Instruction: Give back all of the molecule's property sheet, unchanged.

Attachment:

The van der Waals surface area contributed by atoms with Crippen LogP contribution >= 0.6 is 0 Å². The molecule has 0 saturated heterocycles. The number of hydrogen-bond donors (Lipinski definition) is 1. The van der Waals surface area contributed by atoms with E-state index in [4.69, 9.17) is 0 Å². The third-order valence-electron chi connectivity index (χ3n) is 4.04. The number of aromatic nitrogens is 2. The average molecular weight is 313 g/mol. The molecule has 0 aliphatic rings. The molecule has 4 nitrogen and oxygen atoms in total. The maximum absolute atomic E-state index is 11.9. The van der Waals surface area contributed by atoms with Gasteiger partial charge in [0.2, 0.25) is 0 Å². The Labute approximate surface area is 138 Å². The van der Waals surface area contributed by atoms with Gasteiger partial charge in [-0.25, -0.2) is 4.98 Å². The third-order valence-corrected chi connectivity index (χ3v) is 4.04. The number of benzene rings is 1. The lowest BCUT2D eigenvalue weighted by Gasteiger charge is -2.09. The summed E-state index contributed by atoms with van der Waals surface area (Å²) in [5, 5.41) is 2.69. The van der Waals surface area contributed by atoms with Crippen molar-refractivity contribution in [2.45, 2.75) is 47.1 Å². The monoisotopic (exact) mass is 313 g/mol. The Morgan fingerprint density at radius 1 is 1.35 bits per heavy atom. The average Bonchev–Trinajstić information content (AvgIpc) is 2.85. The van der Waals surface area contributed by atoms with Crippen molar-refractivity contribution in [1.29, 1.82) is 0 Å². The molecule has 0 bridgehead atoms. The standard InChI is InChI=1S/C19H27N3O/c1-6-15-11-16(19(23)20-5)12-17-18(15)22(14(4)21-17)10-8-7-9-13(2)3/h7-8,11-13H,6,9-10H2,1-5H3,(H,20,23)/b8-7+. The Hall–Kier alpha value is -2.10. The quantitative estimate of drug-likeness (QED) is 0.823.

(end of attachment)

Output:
The van der Waals surface area contributed by atoms with Crippen LogP contribution >= 0.6 is 0 Å². The molecule has 0 saturated heterocycles. The number of hydrogen-bond donors (Lipinski definition) is 1. The van der Waals surface area contributed by atoms with E-state index in [4.69, 9.17) is 0 Å². The third-order valence-electron chi connectivity index (χ3n) is 4.04. The number of aromatic nitrogens is 2. The average molecular weight is 313 g/mol. The molecule has 0 aliphatic rings. The molecule has 4 nitrogen and oxygen atoms in total. The maximum absolute atomic E-state index is 11.9. The van der Waals surface area contributed by atoms with Gasteiger partial charge in [0.2, 0.25) is 0 Å². The Labute approximate surface area is 138 Å². The van der Waals surface area contributed by atoms with Gasteiger partial charge in [-0.25, -0.2) is 4.98 Å². The third-order valence-corrected chi connectivity index (χ3v) is 4.04. The number of benzene rings is 1. The lowest BCUT2D eigenvalue weighted by Gasteiger charge is -2.09. The summed E-state index contributed by atoms with van der Waals surface area (Å²) in [5, 5.41) is 2.69. The van der Waals surface area contributed by atoms with Crippen molar-refractivity contribution in [2.45, 2.75) is 47.1 Å². The monoisotopic (exact) mass is 313 g/mol. The Morgan fingerprint density at radius 1 is 1.35 bits per heavy atom. The average Bonchev–Trinajstić information content (AvgIpc) is 2.85. The van der Waals surface area contributed by atoms with Crippen molar-refractivity contribution in [1.29, 1.82) is 0 Å². The molecule has 0 bridgehead atoms. The standard InChI is InChI=1S/C19H27N3O/c1-6-15-11-16(19(23)20-5)12-17-18(15)22(14(4)21-17)10-8-7-9-13(2)3/h7-8,11-13H,6,9-10H2,1-5H3,(H,20,23)/b8-7+. The Hall–Kier alpha value is -2.10. The quantitative estimate of drug-likeness (QED) is 0.823.